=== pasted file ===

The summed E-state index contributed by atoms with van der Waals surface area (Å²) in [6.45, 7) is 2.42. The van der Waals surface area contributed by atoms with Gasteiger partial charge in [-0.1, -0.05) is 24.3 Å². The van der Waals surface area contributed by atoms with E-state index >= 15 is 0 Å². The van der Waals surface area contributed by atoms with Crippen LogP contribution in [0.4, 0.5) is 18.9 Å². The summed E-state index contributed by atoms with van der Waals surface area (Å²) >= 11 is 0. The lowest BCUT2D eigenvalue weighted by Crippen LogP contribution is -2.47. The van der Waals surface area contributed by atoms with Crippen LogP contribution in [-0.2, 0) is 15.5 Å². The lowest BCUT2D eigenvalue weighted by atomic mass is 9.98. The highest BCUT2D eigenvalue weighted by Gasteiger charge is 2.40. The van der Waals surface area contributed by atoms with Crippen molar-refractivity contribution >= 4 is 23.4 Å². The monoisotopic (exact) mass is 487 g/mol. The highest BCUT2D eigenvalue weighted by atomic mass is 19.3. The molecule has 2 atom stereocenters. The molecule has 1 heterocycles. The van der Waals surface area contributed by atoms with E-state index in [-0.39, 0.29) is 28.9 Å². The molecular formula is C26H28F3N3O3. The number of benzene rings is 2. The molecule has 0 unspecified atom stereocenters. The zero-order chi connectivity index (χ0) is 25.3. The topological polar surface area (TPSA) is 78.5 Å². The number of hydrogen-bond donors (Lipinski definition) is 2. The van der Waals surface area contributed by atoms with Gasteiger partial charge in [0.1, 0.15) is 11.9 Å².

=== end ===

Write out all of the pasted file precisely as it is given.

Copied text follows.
The summed E-state index contributed by atoms with van der Waals surface area (Å²) in [6.45, 7) is 2.42. The van der Waals surface area contributed by atoms with Gasteiger partial charge in [-0.1, -0.05) is 24.3 Å². The van der Waals surface area contributed by atoms with E-state index >= 15 is 0 Å². The van der Waals surface area contributed by atoms with Crippen LogP contribution in [0.4, 0.5) is 18.9 Å². The summed E-state index contributed by atoms with van der Waals surface area (Å²) >= 11 is 0. The lowest BCUT2D eigenvalue weighted by Crippen LogP contribution is -2.47. The van der Waals surface area contributed by atoms with Crippen LogP contribution in [-0.2, 0) is 15.5 Å². The lowest BCUT2D eigenvalue weighted by atomic mass is 9.98. The highest BCUT2D eigenvalue weighted by Gasteiger charge is 2.40. The van der Waals surface area contributed by atoms with Crippen molar-refractivity contribution >= 4 is 23.4 Å². The monoisotopic (exact) mass is 487 g/mol. The highest BCUT2D eigenvalue weighted by atomic mass is 19.3. The molecule has 2 atom stereocenters. The molecule has 1 heterocycles. The van der Waals surface area contributed by atoms with E-state index in [-0.39, 0.29) is 28.9 Å². The molecular formula is C26H28F3N3O3. The number of benzene rings is 2. The molecule has 0 unspecified atom stereocenters. The zero-order chi connectivity index (χ0) is 25.3. The topological polar surface area (TPSA) is 78.5 Å². The number of hydrogen-bond donors (Lipinski definition) is 2. The van der Waals surface area contributed by atoms with Gasteiger partial charge in [0.1, 0.15) is 11.9 Å².